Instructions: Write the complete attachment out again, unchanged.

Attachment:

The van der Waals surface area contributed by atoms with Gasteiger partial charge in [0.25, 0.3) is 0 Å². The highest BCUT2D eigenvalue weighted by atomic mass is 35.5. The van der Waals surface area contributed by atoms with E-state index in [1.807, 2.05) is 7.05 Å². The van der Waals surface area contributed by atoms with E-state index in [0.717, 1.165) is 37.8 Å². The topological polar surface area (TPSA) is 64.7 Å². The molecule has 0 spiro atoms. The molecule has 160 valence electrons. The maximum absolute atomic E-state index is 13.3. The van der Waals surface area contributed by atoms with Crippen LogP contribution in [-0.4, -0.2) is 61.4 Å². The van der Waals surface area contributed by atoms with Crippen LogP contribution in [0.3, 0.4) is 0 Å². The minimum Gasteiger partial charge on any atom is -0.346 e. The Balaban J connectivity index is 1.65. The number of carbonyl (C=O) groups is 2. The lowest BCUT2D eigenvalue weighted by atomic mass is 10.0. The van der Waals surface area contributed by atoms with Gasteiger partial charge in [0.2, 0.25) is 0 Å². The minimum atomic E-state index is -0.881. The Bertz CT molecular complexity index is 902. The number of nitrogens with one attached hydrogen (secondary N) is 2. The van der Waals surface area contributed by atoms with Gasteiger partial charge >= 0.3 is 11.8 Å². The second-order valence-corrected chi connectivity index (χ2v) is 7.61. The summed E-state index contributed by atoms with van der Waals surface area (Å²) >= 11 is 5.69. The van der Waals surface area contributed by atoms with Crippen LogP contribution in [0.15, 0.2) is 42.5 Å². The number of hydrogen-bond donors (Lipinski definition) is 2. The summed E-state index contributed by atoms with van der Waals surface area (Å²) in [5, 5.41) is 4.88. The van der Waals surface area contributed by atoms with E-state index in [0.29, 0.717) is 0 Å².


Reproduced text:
The van der Waals surface area contributed by atoms with Gasteiger partial charge in [0.25, 0.3) is 0 Å². The highest BCUT2D eigenvalue weighted by atomic mass is 35.5. The van der Waals surface area contributed by atoms with E-state index in [1.807, 2.05) is 7.05 Å². The van der Waals surface area contributed by atoms with E-state index in [0.717, 1.165) is 37.8 Å². The topological polar surface area (TPSA) is 64.7 Å². The molecule has 0 spiro atoms. The molecule has 160 valence electrons. The maximum absolute atomic E-state index is 13.3. The van der Waals surface area contributed by atoms with Crippen LogP contribution in [-0.4, -0.2) is 61.4 Å². The van der Waals surface area contributed by atoms with Crippen LogP contribution in [0.3, 0.4) is 0 Å². The minimum Gasteiger partial charge on any atom is -0.346 e. The Balaban J connectivity index is 1.65. The number of carbonyl (C=O) groups is 2. The lowest BCUT2D eigenvalue weighted by atomic mass is 10.0. The van der Waals surface area contributed by atoms with Gasteiger partial charge in [0.2, 0.25) is 0 Å². The minimum atomic E-state index is -0.881. The Bertz CT molecular complexity index is 902. The number of nitrogens with one attached hydrogen (secondary N) is 2. The van der Waals surface area contributed by atoms with Gasteiger partial charge >= 0.3 is 11.8 Å². The second-order valence-corrected chi connectivity index (χ2v) is 7.61. The summed E-state index contributed by atoms with van der Waals surface area (Å²) >= 11 is 5.69. The van der Waals surface area contributed by atoms with Crippen LogP contribution in [0.15, 0.2) is 42.5 Å². The number of hydrogen-bond donors (Lipinski definition) is 2. The summed E-state index contributed by atoms with van der Waals surface area (Å²) in [5, 5.41) is 4.88. The van der Waals surface area contributed by atoms with E-state index in [0.29, 0.717) is 0 Å².